John Carpenter is a revered figure among horror fans, with Halloween and The Thing viewed as two of the finest films the genre has to offer. 1980’s The Fog is an often overlooked classic that deserves a spot alongside the director’s masterworks.
The Fog’s setting is Antonio Bay, a sleepy town on the California coast preparing for its centennial. Unbeknownst to the current inhabitants of the town, it was founded 100 years before by men who sunk and plundered a ship called the Elizabeth Dane whose crew of lepers were attempting to establish a colony. During the centennial preparations, the town’s priest discovers the horrible secret as the Elizabeth Dane’s crew returns, shrouded in fog, to retrieve their gold and enact their revenge.
The Fog has a number of things going for it. It was Carpenter’s theatrical follow-up to Halloween (he directed the TV movies Someone’s Watching Me! and Elvis, starring Kurt Russell), so he was riding high. Carpenter wrote the screenplay with frequent collaborator Debra Hill. As many of his films do, The Fog features a score by Carpenter himself in the great minimalist synth style used for Halloween. And the cast is comprised of a who’s who of horror veterans: Janet Leigh, Jamie Lee Curtis, Tom Atkins, Nancy Kyes, and Carpenter’s then wife, Adrienne Barbeau. You even have the wonderful John Houseman telling the ghost story to a group of kids around a campfire on the beach to open the movie.
Another of Carpenter’s crew in the early days, Dean Cundey, served as director of photography and the cinematography is fantastic. The way the fog is lit with an eerie glow allows it to essentially be a character itself, providing a delightfully spooky atmosphere. A less-is-more approach is used when presenting the crew members, always heavily obscured by shadow as they silently kill their victims. This is a fairly tame movie, even by early ‘80s standards. There were a few additional gore scenes filmed after the initial shooting was completed to punch things up a bit, but it’s still not particularly bloody. Gore isn’t really what the movie is concerned with; it’s all about mood and establishing a modern day urban legend, and it’s a rousing success at achieving those goals.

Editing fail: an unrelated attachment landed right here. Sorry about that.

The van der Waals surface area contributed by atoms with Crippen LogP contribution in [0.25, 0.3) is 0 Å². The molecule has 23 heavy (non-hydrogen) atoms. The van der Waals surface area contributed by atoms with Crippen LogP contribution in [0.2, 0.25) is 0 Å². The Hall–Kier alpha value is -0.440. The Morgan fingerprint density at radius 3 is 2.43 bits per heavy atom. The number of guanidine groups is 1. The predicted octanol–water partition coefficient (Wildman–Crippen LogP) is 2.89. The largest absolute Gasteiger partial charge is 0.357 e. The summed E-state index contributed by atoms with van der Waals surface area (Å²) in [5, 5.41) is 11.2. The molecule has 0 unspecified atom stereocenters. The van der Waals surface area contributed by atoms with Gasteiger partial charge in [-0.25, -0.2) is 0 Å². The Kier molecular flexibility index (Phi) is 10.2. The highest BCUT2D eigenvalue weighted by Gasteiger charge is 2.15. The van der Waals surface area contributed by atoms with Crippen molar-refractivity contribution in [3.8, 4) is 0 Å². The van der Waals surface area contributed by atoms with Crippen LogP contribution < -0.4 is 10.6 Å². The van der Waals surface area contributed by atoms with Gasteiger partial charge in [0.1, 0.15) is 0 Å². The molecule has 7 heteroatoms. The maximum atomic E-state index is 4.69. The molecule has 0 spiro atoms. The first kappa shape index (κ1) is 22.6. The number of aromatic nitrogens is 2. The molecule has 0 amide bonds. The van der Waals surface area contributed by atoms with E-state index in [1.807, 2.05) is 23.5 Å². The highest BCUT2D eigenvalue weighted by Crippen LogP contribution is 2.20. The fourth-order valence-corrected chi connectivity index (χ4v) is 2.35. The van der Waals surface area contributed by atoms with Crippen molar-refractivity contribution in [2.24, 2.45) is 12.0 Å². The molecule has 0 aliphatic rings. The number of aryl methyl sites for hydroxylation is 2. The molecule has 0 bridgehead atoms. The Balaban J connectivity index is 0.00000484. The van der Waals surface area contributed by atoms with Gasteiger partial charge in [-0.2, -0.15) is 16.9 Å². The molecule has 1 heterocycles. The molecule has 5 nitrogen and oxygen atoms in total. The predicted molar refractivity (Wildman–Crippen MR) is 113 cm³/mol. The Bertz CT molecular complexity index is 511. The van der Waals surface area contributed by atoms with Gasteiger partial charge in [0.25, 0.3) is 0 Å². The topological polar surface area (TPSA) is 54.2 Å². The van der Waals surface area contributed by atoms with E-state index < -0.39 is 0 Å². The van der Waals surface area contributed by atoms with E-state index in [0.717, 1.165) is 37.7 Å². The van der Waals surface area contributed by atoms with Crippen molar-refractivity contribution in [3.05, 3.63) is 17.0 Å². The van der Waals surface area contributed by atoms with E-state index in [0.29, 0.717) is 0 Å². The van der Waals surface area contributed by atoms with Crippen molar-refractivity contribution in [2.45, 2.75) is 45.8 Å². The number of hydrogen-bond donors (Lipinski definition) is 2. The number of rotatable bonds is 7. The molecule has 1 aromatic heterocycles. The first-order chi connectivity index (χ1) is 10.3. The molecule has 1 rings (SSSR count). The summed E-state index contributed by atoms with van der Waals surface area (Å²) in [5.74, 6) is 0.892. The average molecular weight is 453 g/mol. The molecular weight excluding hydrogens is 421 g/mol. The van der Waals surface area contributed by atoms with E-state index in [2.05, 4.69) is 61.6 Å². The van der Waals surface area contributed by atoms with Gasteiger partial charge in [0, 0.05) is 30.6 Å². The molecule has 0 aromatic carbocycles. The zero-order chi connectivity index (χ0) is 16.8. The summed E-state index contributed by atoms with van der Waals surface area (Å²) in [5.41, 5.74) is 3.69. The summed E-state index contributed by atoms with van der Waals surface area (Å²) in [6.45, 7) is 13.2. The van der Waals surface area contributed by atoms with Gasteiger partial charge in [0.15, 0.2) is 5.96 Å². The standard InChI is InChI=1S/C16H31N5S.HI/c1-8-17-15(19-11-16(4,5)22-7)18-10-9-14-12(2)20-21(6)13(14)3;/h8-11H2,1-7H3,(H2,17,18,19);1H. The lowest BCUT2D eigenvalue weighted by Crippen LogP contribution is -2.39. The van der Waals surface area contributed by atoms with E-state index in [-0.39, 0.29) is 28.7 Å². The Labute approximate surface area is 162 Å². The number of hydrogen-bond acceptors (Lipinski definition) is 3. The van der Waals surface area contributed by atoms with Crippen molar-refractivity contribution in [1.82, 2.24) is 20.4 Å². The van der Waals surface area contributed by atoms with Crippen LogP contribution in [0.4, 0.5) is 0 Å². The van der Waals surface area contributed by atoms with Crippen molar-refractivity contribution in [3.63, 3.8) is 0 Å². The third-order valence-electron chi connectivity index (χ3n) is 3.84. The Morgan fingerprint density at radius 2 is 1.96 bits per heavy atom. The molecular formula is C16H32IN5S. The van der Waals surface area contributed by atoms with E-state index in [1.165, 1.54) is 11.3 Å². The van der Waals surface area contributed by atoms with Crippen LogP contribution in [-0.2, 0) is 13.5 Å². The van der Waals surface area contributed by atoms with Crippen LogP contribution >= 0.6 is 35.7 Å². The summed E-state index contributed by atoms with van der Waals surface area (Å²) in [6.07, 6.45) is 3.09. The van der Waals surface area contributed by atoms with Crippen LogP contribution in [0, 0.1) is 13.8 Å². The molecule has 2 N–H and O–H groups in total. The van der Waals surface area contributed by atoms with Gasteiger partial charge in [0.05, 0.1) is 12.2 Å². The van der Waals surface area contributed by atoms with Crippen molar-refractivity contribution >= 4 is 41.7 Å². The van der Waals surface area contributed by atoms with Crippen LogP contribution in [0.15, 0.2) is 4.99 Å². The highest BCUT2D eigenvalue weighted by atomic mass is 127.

Though not a monster blockbuster of Halloween’s magnitude, The Fog was a hit, bringing in twenty times its $1,000,000 budget. It became a classic over time as a staple of early pay cable channels and Saturday night network airings. It’s hard to say how the film would be viewed by first-time modern viewers more than three decades later. With a simple plot, lack of jump scares, and minimal violence, it has a decidedly old-fashioned feel. A forgettable CGI-laden remake in 2005 is often pointed to as a reason for Hollywood to leave the greats of the ‘70s and ‘80s alone.
The Fog is a perfect movie to watch during Halloween. It’s expertly crafted by people who were at the top of their game creatively and acted by folks who cemented their legends with this and many other works. And it can rightfully be labelled one of the greatest horror films ever made.